Spectrum of Injury to Posterior Glenoid Labral Complex With Emphasis on Diffuse Labral Tears


The posterior glenoid labrum has numerous surrounding structures and any of them can undergo derangement. It is prudent to consider the posterior glenoid labrum complex (PGLC) as a whole rather than simply the labral tissue in isolation when evaluating magnetic resonance imaging (MRI) of the shoulder. The PGLC contains the posterior capsulolabral junction, posterior capsule (posteroinferiorly, the posterior band of the inferior glenohumeral ligament), posterior chondro-osseous junction, posterior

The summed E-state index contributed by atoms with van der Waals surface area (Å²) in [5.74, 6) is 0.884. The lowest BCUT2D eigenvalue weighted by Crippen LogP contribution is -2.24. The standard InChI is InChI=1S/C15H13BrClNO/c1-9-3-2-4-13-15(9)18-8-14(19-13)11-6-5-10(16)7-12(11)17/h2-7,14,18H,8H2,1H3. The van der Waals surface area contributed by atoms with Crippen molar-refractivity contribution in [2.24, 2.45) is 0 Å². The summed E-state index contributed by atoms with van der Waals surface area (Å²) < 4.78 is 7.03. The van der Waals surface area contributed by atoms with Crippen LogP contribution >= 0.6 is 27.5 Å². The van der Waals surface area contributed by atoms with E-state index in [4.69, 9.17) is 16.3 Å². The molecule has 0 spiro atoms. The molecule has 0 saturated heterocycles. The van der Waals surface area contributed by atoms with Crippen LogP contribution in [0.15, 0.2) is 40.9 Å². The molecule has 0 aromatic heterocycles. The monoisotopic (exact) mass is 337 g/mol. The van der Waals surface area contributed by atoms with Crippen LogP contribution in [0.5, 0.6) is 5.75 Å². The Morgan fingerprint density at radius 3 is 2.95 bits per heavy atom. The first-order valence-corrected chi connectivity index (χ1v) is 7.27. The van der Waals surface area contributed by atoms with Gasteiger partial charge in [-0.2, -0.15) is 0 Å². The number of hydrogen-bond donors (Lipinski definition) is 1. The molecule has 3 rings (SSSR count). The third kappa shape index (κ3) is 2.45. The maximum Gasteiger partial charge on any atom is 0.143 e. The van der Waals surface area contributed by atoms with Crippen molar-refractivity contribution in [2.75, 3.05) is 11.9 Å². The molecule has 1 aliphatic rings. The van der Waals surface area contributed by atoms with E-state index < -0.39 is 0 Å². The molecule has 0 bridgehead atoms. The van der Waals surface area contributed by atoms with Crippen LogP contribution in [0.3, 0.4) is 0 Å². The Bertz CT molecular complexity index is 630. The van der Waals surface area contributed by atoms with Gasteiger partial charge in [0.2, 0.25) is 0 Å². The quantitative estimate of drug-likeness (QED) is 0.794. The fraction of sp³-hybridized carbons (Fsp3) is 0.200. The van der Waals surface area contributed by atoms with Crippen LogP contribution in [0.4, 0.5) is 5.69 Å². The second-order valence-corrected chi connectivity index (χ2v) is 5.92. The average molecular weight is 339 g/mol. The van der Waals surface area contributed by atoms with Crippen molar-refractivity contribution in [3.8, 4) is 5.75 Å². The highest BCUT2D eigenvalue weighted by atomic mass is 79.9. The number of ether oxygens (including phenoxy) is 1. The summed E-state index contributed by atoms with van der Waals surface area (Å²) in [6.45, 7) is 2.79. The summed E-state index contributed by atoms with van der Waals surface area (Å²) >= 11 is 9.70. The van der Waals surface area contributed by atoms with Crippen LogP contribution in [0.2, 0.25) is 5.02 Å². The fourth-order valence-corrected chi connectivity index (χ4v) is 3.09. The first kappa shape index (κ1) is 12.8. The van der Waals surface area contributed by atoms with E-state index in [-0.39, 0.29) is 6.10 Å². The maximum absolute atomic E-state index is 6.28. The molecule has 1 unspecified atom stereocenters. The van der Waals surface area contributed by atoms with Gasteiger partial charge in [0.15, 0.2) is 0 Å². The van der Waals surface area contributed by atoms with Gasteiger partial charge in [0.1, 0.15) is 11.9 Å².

chondrolabral junction, posterior glenoid bone, posterior glenoid subchondral bone, posterior glenoid cartilage, posterior labrum, synovial fold (variably seen), and posterior glenoid periosteum (or periosteal sleeve). Noninvasive MRI techniques are the mainstay in evaluating PGLC injury with or without the use of intra-articular gadolinium contrast agents. When using the PGLC model, a spectrum of pathology can be stratified. (Journal of Surgical Orthopaedic Advances 25(1):54–57, 2016) Key words: capsulolabral junction, chondro-osseous junction, CT arthrogram, labral tear, MR
arthrogram, periosteal sleeve, PGLC, PLIPSA, POLPSA, posterior glenohumeral instability, posterior
glenoid labrum complex, shoulder arthrogram, SLAP 8

Joseph O. Ugorji, DO, and Stephen J. Pomeranz, MD